BAE Systems, ATE to take Hawk to “OC4” standard

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BAE Systems and its local partners led by Midrand-based ATE is to upgrade the Navigation & Weapons system (NWS) of the South African Air Force’s Hawk Mk120 lead-in fighter trainers to “Operational Capability 4” (OC4) standard.

The OC4 upgrade will include the incorporation of improved radio equipment and the introduction of data link and missile modelling capabilities, the British defence giant says in a statement.

The release gave no monetary value for the deal or timelines.

 

BAE Systems Support Director Hawk International Mike Swales says the upgrade will allow the SAAF “to provide even more realistic training scenarios and exercises for its trainee fighter pilots who will later graduate to the Gripen advanced fighter.”

 

In 1999, South Africa ordered a joint package of 24 Hawk and 26 Saab JAS39 Gripen aircraft from BAE Systems at a cost of R7.2 billion for the Hawk and R19.8 billion for the latter.

 

The SAAF took delivery of its 24th Hawk earlier this year.

 

The aircraft are now operated by 85 Combat Flying School at AFB Makhado in Limpopo Province.

 

This latest development follows an earlier R500-million contract with ATE for the initial SAAF Hawk NWS design, development and production.

 

“This multi-million pound contract is a significant event for the Hawk Programme in South Africa as it provides South Africa with indigenous capabilities for the long term support of Hawk. It also demonstrates BAE Systems` commitment to working with the South African Air Force and South African industry in ensuring the through-life support to Hawk,” said Swales.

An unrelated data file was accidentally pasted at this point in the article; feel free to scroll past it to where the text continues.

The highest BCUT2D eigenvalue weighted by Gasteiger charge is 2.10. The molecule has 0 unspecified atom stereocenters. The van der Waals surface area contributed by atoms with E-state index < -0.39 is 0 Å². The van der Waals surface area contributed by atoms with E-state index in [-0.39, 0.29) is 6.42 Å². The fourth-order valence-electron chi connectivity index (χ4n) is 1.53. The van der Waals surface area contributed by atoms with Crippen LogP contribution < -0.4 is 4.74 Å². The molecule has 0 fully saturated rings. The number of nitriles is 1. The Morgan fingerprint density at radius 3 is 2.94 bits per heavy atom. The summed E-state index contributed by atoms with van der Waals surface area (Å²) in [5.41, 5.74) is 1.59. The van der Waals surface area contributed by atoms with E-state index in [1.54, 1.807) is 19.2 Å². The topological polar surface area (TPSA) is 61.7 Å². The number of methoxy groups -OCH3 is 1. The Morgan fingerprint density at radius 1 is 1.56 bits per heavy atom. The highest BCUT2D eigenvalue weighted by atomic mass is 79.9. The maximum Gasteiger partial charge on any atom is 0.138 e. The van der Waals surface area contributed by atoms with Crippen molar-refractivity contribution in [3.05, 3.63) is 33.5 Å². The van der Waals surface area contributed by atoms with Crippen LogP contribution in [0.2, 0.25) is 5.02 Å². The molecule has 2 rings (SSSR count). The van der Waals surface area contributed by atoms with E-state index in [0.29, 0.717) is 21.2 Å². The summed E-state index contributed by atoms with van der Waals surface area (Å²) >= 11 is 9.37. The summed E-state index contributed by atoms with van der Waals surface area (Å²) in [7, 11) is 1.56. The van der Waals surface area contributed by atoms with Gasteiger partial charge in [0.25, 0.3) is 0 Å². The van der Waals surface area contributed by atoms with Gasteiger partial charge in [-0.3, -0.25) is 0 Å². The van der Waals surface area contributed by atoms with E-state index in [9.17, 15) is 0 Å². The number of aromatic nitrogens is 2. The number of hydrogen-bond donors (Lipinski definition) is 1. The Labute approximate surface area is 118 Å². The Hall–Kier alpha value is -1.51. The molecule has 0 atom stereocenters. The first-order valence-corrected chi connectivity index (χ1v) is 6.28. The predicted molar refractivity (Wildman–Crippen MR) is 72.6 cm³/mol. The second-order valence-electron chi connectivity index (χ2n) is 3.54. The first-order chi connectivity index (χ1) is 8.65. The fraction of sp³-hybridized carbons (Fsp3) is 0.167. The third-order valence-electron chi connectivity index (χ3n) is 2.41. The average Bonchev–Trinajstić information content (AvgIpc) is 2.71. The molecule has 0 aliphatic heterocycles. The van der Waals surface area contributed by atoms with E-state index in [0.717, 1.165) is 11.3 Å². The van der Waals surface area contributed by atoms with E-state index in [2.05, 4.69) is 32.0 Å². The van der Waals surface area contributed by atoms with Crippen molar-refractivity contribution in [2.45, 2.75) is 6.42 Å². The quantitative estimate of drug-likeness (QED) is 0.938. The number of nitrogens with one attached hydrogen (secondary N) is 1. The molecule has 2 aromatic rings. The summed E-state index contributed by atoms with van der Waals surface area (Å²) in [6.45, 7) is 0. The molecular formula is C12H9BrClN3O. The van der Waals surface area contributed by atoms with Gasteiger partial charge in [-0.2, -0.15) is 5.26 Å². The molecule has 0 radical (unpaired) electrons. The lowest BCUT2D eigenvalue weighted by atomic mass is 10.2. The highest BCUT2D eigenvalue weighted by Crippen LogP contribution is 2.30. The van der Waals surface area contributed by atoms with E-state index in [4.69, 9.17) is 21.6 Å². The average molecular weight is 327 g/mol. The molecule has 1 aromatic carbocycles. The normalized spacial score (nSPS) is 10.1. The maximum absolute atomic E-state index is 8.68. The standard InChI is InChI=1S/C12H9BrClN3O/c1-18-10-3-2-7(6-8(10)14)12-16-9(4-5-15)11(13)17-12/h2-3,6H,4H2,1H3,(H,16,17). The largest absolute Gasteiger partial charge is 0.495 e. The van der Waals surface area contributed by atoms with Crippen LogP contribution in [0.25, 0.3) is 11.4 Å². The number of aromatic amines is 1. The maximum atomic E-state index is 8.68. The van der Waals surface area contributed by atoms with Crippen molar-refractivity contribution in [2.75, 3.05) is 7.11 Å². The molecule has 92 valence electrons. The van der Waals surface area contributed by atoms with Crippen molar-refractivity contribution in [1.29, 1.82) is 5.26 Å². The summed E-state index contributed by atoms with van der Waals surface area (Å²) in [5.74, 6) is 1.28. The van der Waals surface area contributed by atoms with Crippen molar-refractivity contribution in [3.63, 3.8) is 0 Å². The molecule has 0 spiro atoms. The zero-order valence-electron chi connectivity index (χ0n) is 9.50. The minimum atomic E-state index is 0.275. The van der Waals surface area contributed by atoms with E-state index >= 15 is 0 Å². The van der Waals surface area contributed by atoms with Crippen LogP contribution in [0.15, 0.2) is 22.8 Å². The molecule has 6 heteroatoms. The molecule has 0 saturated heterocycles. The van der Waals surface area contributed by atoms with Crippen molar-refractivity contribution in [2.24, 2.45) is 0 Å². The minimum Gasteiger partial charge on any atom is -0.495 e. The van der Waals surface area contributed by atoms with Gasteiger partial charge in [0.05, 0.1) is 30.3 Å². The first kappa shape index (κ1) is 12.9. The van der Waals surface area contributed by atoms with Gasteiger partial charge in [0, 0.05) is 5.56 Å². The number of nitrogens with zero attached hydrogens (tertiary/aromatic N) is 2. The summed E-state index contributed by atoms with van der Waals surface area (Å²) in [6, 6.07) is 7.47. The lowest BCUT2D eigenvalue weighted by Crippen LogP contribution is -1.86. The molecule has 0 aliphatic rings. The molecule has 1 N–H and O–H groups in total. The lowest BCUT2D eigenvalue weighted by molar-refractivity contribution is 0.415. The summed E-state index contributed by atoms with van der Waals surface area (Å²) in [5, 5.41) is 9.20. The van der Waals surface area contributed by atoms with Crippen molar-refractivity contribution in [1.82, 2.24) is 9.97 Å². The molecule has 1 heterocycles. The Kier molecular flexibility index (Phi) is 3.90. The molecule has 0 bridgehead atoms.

New Auxiliary Power Unit & Hydraulic component maintenance capabilities

 

In addition, BAE Systems` Military Aircraft Solutions unit has been awarded a contract to supply and install a Hawk Auxiliary Power Unit (APU) maintenance centre.

 

The APU is a small jet turbine located within the aircraft fuselage. It provides power to the aircraft`s systems when the plane is parked on the ground. The APU also provides standby or reserve power to start the main engine or to re-start it in the event that it had shut down in flight.

 

The new APU maintenance facility will be located at AFB Waterkloof near Pretoria. It will provide the SAAF with the capability to test, service and repair its Hawk APUs. In doing so, it will generate through-life cost savings and reduce the SAAF`s reliance on the European supply chain.

 

BAE Systems will also integrate the maintenance capability for South Africa`s Hawk hydraulic components with that of the SAAF’s new Gripen front-line fighter. These will be centred on a common test bench, BAE Systems said in a statement.

 

Again, the release disclosed no value or timeframes.

 



Pic: A SAAF Hawk Mk120 releases bombs, a capability gained from OC3 software.